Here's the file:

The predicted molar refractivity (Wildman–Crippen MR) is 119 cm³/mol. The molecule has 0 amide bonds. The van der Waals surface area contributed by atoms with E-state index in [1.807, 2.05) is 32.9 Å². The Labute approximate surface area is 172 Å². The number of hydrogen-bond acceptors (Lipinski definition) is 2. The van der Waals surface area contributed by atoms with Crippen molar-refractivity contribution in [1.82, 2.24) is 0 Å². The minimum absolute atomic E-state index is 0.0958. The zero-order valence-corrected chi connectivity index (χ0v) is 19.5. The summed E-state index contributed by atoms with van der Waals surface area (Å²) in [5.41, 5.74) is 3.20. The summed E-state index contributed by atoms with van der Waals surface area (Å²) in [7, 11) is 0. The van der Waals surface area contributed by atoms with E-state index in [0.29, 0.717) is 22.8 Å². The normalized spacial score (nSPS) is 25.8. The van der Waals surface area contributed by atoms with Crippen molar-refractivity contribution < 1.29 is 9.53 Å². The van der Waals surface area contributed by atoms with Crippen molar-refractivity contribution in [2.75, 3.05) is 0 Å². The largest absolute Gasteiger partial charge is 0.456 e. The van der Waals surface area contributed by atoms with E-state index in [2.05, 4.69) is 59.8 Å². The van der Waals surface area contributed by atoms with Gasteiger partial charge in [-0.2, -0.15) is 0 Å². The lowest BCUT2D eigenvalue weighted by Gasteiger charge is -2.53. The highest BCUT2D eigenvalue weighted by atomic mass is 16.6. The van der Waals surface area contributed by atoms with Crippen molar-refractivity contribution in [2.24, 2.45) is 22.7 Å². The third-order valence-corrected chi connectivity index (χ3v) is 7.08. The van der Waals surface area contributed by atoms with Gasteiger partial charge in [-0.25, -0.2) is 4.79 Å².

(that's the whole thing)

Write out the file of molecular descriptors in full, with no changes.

The predicted molar refractivity (Wildman–Crippen MR) is 119 cm³/mol. The molecule has 0 amide bonds. The van der Waals surface area contributed by atoms with E-state index in [1.807, 2.05) is 32.9 Å². The Labute approximate surface area is 172 Å². The number of hydrogen-bond acceptors (Lipinski definition) is 2. The van der Waals surface area contributed by atoms with Crippen molar-refractivity contribution in [1.82, 2.24) is 0 Å². The minimum absolute atomic E-state index is 0.0958. The zero-order valence-corrected chi connectivity index (χ0v) is 19.5. The summed E-state index contributed by atoms with van der Waals surface area (Å²) in [5.41, 5.74) is 3.20. The summed E-state index contributed by atoms with van der Waals surface area (Å²) in [7, 11) is 0. The van der Waals surface area contributed by atoms with E-state index in [0.29, 0.717) is 22.8 Å². The normalized spacial score (nSPS) is 25.8. The van der Waals surface area contributed by atoms with Crippen molar-refractivity contribution < 1.29 is 9.53 Å². The van der Waals surface area contributed by atoms with Crippen molar-refractivity contribution in [2.75, 3.05) is 0 Å². The largest absolute Gasteiger partial charge is 0.456 e. The van der Waals surface area contributed by atoms with E-state index in [2.05, 4.69) is 59.8 Å². The van der Waals surface area contributed by atoms with Gasteiger partial charge in [-0.2, -0.15) is 0 Å². The lowest BCUT2D eigenvalue weighted by Gasteiger charge is -2.53. The highest BCUT2D eigenvalue weighted by atomic mass is 16.6. The van der Waals surface area contributed by atoms with Crippen molar-refractivity contribution in [2.24, 2.45) is 22.7 Å². The third-order valence-corrected chi connectivity index (χ3v) is 7.08. The van der Waals surface area contributed by atoms with Gasteiger partial charge in [-0.25, -0.2) is 4.79 Å².